With four days to go before the closing ceremony of the Beijing Olympics, only five athletes have tested positive for doping.
By comparison, 26 athletes were caught cheating at the Athens Games in 2004. And International Olympic Committee President Jacques Rogge had predicted that 30 to 40 athletes would fail doping tests during the 2008 Games.
To the optimists, this year's figure looks like progress.
But to the cynics -- and several anti-doping researchers -- it's an indication that the dishonest athletes may simply be getting better at avoiding detection.
"It definitely does raise flags when only four test positive," Dr. Anthony Butch, director of the UCLA Olympic Analytical Laboratory, told ABCNews.com before news broke that a fifth athlete, the Ukraine's silver heptathlon medalist, was under investigation for a positive doping test.
"Being suspicious as a lab [researcher], you wonder: Are they slipping through the cracks?" Butch said.
His laboratory is a leading research institution in the field of athletic doping and one of few U.S. laboratories accredited by the World Anti-Doping Agency, an independent, international organization charged with coordinating and monitoring anti-doping efforts in professional sport.
Since the Athens Games four years ago, the anti-doping agency and Olympic committee say they have ramped up anti-doping efforts. In 2004, they administered 3,500 doping tests. This year, the IOC said it will analyze 4,500 blood and urine samples to test for banned substances.
Recognizing that available tests may not be advanced enough to keep up with sophisticated doping methods, the committee also announced that it will store all drug testing samples for eight years. Previously, it stored samples that tested positive for 90 days and samples that tested negative for 30 days.
David Howman, director general of the World Anti-Doping Agency, said Rogge's prediction that up to 40 athletes would fail doping tests this Olympics was only an "off-the-cuff response" and an "arithmetic calculation" based on the figures from the 2004 Olympics.
The increased testing at the Olympics and stepped up pre-Games screening conducted at the national level have ensured cleaner competitions, he said.
"I can't comment exactly on what's going on at the Olympics until after," Howman said. "But, in general, I think we can say there has been a considerable enhancement in the fight due to WADA."
International Olympic Committee spokeswoman Emmanuelle Moro told ABCNews.com that 39 athletes who might have been caught doping in Beijing were caught prior to the Games because of improved pre-policing measures. In 2004, similar pre-Games testing prevented seven athletes from competing in Athens.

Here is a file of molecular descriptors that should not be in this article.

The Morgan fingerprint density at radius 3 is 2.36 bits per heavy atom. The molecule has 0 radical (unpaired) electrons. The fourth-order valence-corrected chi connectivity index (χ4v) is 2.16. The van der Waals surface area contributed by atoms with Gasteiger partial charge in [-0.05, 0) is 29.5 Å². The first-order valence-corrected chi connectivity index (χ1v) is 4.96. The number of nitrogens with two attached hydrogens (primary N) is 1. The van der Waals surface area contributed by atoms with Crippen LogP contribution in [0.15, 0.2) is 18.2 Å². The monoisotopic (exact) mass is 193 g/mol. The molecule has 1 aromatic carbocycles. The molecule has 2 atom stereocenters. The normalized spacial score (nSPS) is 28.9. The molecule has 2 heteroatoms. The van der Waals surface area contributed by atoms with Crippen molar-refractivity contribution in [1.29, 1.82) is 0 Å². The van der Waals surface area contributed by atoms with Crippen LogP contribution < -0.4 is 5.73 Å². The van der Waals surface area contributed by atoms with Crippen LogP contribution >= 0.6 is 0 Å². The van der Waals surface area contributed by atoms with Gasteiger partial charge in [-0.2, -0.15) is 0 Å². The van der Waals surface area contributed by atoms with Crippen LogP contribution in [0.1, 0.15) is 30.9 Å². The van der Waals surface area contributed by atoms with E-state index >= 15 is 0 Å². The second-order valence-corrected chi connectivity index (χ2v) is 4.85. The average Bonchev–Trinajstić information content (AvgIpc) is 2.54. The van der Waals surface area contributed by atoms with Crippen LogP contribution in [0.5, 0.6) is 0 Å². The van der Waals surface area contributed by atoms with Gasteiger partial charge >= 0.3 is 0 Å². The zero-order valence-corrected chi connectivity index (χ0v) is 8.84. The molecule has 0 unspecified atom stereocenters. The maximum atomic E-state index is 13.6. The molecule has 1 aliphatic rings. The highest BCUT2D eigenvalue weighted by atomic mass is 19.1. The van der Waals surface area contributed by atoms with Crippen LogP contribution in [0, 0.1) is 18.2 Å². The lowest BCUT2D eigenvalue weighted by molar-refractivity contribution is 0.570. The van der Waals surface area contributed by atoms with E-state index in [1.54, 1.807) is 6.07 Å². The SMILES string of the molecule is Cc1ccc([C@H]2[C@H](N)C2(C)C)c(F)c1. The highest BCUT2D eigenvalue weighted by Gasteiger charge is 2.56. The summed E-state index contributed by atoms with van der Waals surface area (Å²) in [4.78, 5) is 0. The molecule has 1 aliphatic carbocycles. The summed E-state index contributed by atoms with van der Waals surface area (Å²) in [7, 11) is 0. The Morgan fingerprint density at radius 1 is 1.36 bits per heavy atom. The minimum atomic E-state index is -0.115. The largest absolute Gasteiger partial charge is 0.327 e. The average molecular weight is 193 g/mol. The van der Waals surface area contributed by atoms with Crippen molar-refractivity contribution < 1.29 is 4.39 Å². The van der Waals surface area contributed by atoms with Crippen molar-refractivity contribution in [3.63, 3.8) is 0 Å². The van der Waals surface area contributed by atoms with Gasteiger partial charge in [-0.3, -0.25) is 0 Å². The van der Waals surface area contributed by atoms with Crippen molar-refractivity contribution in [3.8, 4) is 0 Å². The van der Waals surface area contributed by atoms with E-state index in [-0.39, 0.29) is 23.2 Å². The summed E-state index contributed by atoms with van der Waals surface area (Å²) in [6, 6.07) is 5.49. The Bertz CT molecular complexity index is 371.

Still, anti-doping researchers remained unconvinced that Olympics testing efforts are keeping up with the cheats.
Tim Noakes, a professor of exercise and sports science at the University of Cape Town, South Africa, says that as long as undetectable drugs are available, the assumption is that they are being used.
"If there are fewer than expected positive doping tests, it really does not tell us that fewer athletes are doping," he wrote via e-mail. "It just says that fewer are using drugs that can be detected.
"Observing the physiques of some successful athletes who have not tested positive suggests that they are using something that is not being detected."
Scientists are working around the clock at a drug-testing lab in Beijing to test for the methods and substances, such as stimulants, steroids, hormones and narcotics, banned by the World Anti-Doping Agency.
But, UCLA's Butch emphasized, athletes are increasingly seeking out short-acting drugs that clear the body very quickly. By monitoring the impact of those drugs on other molecules in the body, scientists have been able to catch cheaters.
Scientists determined last week, for example, that Spanish cyclist Maria Isabel Moreno had used the banned hormone erythropoietin. But because the drug exits the body rapidly it's often difficult for scientists to detect.
Other drugs that are eliminated quickly, Butch said, are composed of insulins and growth hormones. Gene doping is another method that might soon catch on.
Researchers say gene doping presents numerous health risks, such as leukemia and, even, death. But the anti-doping community believes athletes are eyeing it because of its ability to fly under the radar of doping tests.
In addition to the scientific hurdles associated with catching Olympic dopers, some experts say a monitoring structure that relies heavily on national anti-doping authorities also allows cheaters to evade detection.
"The Olympic testing process for performance enhancing drugs is a farce," Jamie Metzl, an executive vice president of the Asia Society, who has written extensively about international anti-doping efforts, told ABCNews.com in an e-mail. "[The process] cannot be successful because the tests are inadequate and often administered by national sports authorities with far stronger incentives to win than crack down on wrongdoers."